Let . We consider a discrete, memoryless channel (DMC) with input alphabet and output alphabet , defined by the transition probability matrix , where . In the case of a deterministic channel, i.e., one in which and , we can describe the channel by a lumping function and call defined by the lumped process.
Definition 1.
Let be the (channel) confusion graph, where
(1) |
In the case of a deterministic channel, i.e., a lumping, denote the confusion graph by .
The confusion graph connects two vertices if the channel confuses them with positive probability, i.e., if there exists at least one element in the output alphabet to which both inputs can be mapped. If the channel is deterministic, then the confusion graph has a simple structure.
Lemma 1.
The confusion graph consists of isolated cliques induced by the preimages of the lumping function . Hence,
(2) |
The confusion graph is exactly the graph used in Shannon’s original paper [4] and the complement of the graph in [8, Sec. III]. The confusion graph determines the zero-error capacity of the channel. The number of messages that can be transmitted reliably via one channel use is the independence number of its confusion graph . For channel uses, one requires the -fold normal product of with itself: , where , if for all . In the limit, one has the zero-error capacity . In the case of a deterministic channel, the number of messages that can be transmitted reliably in one channel use is , where is the cardinality of the set . Since the normal product of a graph of isolated cliques is again a graph of isolated cliques, one has , cf. [8, p. 2209]. For such channels, separating source and channel coding is optimal [9, Prop. 1].
Let and be two RVs with a joint distribution having support .
Definition 2.
Let be the characteristic graph of , where , if
(3) |
i.e., if there is no such that and .
In other words, the characteristic graph connects two vertices, if the side information distinguishes between them. The characteristic graph is the complement of the graph defined by Witsenhausen [5]. It determines the smallest number of messages that the transmitter must send to the receiver, such that the latter can reconstruct with the help of the side information . For a single transmission, the required number of messages is the clique partition number . For independent instances of , one requires the -fold co-normal product of with itself: , where , if for at least one . In particular, , the characteristic graph of the -fold blocked process. The number of bits required to convey instances is thus .
The characteristic graph depends only on the source and connects messages that the channel may confuse, given the receiver has side information . The confusion graph depends only on the channel and connects messages that the channel confuses. If the edge set of the latter is a subset of the edge set of the former, the channel confuses only messages that can be distinguished by incorporating the side information. This is the statement of
Proposition 1.
.
3 Graph-Based Lossless Markov Lumpings
We use results from zero-error information theory to construct a lumping of a Markov chain such that the original Markov chain can be recovered without error. To this end, we assume that, for the reconstruction of , the receiver has the previous state as side information. This temporal side information determines the characteristic graph. A clique partition of this graph defines a lumping function , whose confusion graph (Definition 1) is a subset of the Markov chain’s characteristic graph. Then, Proposition 1 guarantees that the original chain can be perfectly reconstructed from its initial state and the lumped process. The remainder of this section makes these statements precise.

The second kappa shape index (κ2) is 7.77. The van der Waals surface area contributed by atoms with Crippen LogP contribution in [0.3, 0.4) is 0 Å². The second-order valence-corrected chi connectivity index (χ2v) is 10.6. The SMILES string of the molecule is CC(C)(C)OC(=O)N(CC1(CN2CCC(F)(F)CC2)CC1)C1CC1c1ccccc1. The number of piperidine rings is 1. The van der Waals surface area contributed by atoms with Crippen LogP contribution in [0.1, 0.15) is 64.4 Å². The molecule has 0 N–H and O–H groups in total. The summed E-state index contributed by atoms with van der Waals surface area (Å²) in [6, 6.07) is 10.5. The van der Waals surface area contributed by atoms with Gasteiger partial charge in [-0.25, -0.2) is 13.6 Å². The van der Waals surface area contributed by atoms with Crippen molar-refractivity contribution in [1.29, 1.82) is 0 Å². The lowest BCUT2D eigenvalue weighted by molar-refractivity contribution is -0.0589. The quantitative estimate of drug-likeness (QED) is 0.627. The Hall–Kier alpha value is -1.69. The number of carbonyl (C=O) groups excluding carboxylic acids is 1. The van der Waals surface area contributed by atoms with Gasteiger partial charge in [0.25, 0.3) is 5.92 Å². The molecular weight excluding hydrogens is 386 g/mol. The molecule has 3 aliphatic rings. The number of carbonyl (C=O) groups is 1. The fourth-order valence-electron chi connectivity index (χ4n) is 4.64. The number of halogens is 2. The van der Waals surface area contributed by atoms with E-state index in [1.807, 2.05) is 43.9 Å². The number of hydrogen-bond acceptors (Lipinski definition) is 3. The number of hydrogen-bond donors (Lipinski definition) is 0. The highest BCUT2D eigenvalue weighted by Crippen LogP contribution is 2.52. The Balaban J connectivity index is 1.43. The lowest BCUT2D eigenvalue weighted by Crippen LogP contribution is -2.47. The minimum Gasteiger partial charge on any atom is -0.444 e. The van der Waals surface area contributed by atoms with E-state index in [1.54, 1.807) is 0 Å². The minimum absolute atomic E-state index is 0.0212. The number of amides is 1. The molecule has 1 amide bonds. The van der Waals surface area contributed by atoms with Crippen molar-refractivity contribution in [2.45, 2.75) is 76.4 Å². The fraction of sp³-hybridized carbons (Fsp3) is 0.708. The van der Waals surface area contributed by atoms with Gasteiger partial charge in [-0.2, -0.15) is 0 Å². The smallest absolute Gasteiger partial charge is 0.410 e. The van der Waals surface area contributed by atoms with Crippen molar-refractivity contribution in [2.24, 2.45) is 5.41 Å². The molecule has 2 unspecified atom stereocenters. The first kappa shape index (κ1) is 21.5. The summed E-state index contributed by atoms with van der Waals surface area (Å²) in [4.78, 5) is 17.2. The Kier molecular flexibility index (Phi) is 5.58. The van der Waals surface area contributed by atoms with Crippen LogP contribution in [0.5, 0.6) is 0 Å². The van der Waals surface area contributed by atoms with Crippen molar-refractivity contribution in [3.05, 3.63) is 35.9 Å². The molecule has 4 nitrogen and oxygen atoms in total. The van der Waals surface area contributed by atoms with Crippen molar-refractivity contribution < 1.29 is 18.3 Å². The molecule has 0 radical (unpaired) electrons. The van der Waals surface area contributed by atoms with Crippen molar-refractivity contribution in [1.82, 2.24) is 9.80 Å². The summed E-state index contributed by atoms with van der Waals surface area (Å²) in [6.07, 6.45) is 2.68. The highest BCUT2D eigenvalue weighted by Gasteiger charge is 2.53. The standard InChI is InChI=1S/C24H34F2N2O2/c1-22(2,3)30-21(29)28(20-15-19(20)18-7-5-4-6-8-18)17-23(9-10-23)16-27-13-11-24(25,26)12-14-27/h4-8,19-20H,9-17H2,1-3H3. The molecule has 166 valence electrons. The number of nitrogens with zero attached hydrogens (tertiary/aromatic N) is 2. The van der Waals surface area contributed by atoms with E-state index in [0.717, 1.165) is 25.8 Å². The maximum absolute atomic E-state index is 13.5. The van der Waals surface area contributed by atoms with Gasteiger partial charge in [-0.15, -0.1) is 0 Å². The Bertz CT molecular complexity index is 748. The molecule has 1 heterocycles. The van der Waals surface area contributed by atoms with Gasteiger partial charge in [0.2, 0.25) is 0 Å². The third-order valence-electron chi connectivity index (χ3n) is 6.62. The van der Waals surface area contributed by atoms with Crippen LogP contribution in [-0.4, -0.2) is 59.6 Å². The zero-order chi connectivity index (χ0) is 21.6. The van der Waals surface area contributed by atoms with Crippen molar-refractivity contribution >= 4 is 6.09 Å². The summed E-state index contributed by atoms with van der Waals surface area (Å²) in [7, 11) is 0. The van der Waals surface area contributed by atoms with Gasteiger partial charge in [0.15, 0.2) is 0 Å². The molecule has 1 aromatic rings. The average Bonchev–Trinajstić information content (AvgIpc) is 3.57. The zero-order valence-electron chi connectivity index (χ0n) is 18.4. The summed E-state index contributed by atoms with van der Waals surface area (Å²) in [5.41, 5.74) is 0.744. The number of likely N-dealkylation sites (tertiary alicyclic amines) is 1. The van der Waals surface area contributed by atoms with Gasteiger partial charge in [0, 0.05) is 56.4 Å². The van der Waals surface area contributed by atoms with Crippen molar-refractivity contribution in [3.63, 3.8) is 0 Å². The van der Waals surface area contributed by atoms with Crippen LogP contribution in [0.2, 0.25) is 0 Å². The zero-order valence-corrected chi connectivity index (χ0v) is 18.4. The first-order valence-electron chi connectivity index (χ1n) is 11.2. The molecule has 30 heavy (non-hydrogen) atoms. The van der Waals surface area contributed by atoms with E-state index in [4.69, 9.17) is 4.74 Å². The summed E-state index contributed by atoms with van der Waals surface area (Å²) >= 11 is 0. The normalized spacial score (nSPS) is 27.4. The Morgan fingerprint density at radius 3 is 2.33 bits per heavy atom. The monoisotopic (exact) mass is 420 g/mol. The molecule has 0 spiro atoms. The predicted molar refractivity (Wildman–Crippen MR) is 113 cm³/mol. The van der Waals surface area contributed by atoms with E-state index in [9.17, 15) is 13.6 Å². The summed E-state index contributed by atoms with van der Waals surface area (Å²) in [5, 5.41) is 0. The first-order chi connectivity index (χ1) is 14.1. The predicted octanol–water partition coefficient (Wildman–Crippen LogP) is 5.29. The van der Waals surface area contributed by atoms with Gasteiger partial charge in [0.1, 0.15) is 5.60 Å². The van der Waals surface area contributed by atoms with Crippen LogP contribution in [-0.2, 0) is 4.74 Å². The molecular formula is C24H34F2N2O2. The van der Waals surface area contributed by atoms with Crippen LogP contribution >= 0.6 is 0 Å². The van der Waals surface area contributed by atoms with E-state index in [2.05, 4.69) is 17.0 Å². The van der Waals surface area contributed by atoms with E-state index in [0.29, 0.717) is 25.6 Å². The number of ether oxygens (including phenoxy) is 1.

Definition 3.
Let be the characteristic graph of , where
(4) |
In other words, the characteristic graph of a Markov chain connects two states, if every state can only access one of them. Since the Markov chains considered in this work are irreducible, the invariant distribution vector is positive and Definition 3 coincides with Definition 2 for a source with side information .
Example 1.
Consider the Markov chain in Fig. 1. Its characteristic graph has edge set . Both edges are cliques, and together they partition .
Choose an arbitrary clique partition of , enumerate the cliques, and define such that it maps each vertex in to the index of its containing clique. This way, assigns different values to vertices within different cliques. According to Lemma 1, the confusion graph of consists exactly of the cliques of the chosen clique partition of , only that these cliques are isolated in . This ensures that . Let define the lumped process . Hence, by Proposition 1, we have
(5) |
Let and be the entropy rates of and respectively. It is easy to see that the tuple fulfils the single-entry property [3, Def. 10]. Thus, the lumping is lossless in the sense of a vanishing information loss rate, i.e.,
(6) |
This follows from the chain rule , the fact that conditioning reduces entropy , and stationarity of :
(7a) | ||||
(7b) | ||||
(7c) |
The last term vanishes because is such that (5) holds for all . With this we have proven
Corollary 1.
If, for a given Markov chain , the lumping function satisfies , then the lumping is lossless, i.e., .
Not only is the proposed lumping method lossless in the sense of Corollary 1, the original Markov chain can be perfectly reconstructed from its initial state and from the lumped process . The initial state and the state of the lumped process together determine the state of the original Markov chain. Then, acts as side information to reconstruct from , etc.